Changes to legislation usually tighten existing regulations. Recent changes to the provisions of the Competition and Consumer Act 2010 (Act) covering third line forcing are a pleasant departure from this norm. ...
A lawyer can seem like an unnecessary expense when buying a franchise with so many other costs to consider. Remember that buying a business is one of the biggest decisions you’ll make in your life. Legal advice should be considered as an investment. Like any investment, there are a number of key ways to secure a good return. ...
Like any business, once you establish your franchise the ideal goal is to build goodwill then on-sell it in the future for a profit. Whilst this may not be your short-term goal, it should nevertheless be kept in mind. ...
This Article was previously published on the Inside Franchise Business website.
How to handle renewals with a difficult franchisee
Entering a Franchise Agreement (Agreement) with a franchisee is a commitment for the term of the franchise. Dealing with a difficult franchisee can be problematic when locked into a contract and trying to maintain a business relationship. Whether it’s a clash of personalities or contrasting business values, a franchise relationship can easily become strained. ...
On 5 September 2017, the Fair Work Amendment (Protecting Vulnerable Workers) Bill 2017 passed both Houses of Parliament. Once the Bill receives Royal Assent, this legislation will have massive ramifications on the franchising industry. ...
This Article was previously published in the July/August print edition of Franchise Business Magazine.
If it looks like a duck, walks like a duck and quacks like a duck, it probably is a duck. The same reasoning can be applied to whether a licence agreement constitutes a franchise agreement - it is a matter of substance over form. ...
When a franchisee chooses to enter to a franchise their decision will be largely based on the reputation and success of that system. Unfortunately, even the most reputable systems can fail and franchisees can be left questioning whether they can keep their business. This situation has recently been highlighted through the current appointment of administrators to Eagle Boys, but of course Eagle Boys may work through the administration.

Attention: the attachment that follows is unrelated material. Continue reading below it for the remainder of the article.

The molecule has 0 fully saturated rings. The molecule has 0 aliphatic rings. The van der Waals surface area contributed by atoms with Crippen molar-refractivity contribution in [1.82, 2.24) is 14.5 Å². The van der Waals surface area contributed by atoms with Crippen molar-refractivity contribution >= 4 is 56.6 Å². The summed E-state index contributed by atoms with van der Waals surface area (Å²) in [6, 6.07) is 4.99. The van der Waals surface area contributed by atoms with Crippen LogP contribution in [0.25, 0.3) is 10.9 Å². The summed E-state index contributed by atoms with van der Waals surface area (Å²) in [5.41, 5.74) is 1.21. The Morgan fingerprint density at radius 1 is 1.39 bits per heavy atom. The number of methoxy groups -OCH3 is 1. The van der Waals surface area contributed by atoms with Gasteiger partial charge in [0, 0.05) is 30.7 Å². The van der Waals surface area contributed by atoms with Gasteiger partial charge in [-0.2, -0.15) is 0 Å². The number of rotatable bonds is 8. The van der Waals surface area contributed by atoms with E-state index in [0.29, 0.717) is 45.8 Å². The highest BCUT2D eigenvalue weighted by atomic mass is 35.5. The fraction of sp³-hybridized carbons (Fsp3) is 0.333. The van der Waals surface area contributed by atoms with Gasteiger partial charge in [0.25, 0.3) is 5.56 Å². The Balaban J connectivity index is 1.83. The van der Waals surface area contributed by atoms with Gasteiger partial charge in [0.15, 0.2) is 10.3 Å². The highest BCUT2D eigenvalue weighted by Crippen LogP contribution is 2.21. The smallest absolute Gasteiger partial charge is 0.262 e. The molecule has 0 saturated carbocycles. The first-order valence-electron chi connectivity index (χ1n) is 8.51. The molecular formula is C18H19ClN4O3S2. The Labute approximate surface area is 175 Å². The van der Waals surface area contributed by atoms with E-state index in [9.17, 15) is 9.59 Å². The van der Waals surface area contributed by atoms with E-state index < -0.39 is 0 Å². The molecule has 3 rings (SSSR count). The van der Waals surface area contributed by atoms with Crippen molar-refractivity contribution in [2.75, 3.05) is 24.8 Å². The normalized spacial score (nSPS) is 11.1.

When a franchisor becomes bankrupt or has liquidators appointed (aka ‘goes bust’), the consequences will depend on the circumstances.
Who owns the IP
In most franchise systems the franchisor does not own the intellectual property. This is generally made up of the brand, trademarks, business names and other registered intellectual property to which value is attributed and goodwill has grown. A separate company (IP holding company) is usually set up for the sole purpose to own the intellectual property. The IP holding company will licence the use of the intellectual property to the franchisor. If the franchisor ‘goes bust’, then the IP holding company can sever the licence. This means that ownership of the IP is retained by the IP holding company and is protected, but the franchisor and franchisees effectively lose the right to use the intellectual property.
An option before signing the Franchise Agreement is to attempt to negotiate an agreement between the IP holding company and the franchisee covering the event of the franchisor failing. The IP holding company can step up and enter into an agreement, whether it be a licence or otherwise, with the franchisee enabling the franchisee to continue trading under the brand using the intellectual property in an attempt to minimise the disruption to the franchisee’s business.
What are the franchisee’s rights under the Franchise Agreement?